At the interface: the nitrogen cycle revisited through stable N isotopes measurements of nitrate and marine calcifiers
Nicolas Duprey (Max Planck Institute for Chemistry, Mayence - Germany)
The nitrogen cycle deserves our full attention because nitrogen makes up key molecules of life, such as DNA or ATP for instance. Ironically, 99% of the nitrogen available on Earth eludes 99% of living beings because it is present in the form of N2, which is not easily metabolizable. Bioavailable nitrogen, or reactive nitrogen, is thus a limiting factor for primary production on Earth, especially beneath the ocean’s surface, where its availability largely determines the oceans’ capacity to offset the increase in atmospheric CO2 and, consequently, global warming.
Paradoxically, modern industrial processes enable us to overcome this nitrogen limitation by converting N2 into bioavailable nitrogen, primarily in the form of fertilizers. Unfortunately, the overconsumption of industrial fertilizers leads to uncontrolled nitrogen discharge, which has a detrimental effect on coastal ecosystems. Yet, the natural processes that control the bioavailability of nitrogen in the ocean are poorly understood, as are the consequences of anthropogenic nitrogen inputs on marine ecosystems.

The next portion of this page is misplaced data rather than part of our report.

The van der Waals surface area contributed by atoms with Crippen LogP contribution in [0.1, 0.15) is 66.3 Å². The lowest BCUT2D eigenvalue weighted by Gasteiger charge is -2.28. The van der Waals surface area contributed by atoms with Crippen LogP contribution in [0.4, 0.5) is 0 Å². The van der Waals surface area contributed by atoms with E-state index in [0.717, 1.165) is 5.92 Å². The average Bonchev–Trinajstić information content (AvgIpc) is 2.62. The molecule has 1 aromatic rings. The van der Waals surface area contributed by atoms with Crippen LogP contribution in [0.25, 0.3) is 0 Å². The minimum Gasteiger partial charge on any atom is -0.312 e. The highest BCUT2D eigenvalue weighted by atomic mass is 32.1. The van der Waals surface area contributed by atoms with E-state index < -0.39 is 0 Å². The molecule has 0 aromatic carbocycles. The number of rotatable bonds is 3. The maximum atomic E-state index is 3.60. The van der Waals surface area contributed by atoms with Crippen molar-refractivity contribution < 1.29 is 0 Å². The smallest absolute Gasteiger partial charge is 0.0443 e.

This research field is severely limited by the fact that 1) our current understanding of the nitrogen cycle variability is based on (short) nutrient concentration time series and 2) we lack the mechanistic understanding of N transfer across natural/anthropized-land/ocean interfaces. Recent methodological improvements in geochemistry allow to measure the N and O isotopes of the molecule of nitrate, unravelling the key processes governing the N-cycle.
Moreover, it is now possible to measure the N isotopes trapped within the aragonitic or calcitic matrix of marine calcifiers, such as corals or foraminifera, opening an entire new field of research about the past N-cycle variability over time scale ranging from decades to million years. This seminar will briefly review the systematics of N isotopes, present several applied case studies and propose future research plans.
Laboratoire des Sciences du Climat et de l’Environnement
CEA Saclay, Bât. 714
Site de l’Orme des Merisiers
Chemin de Saint Aubin – RD 128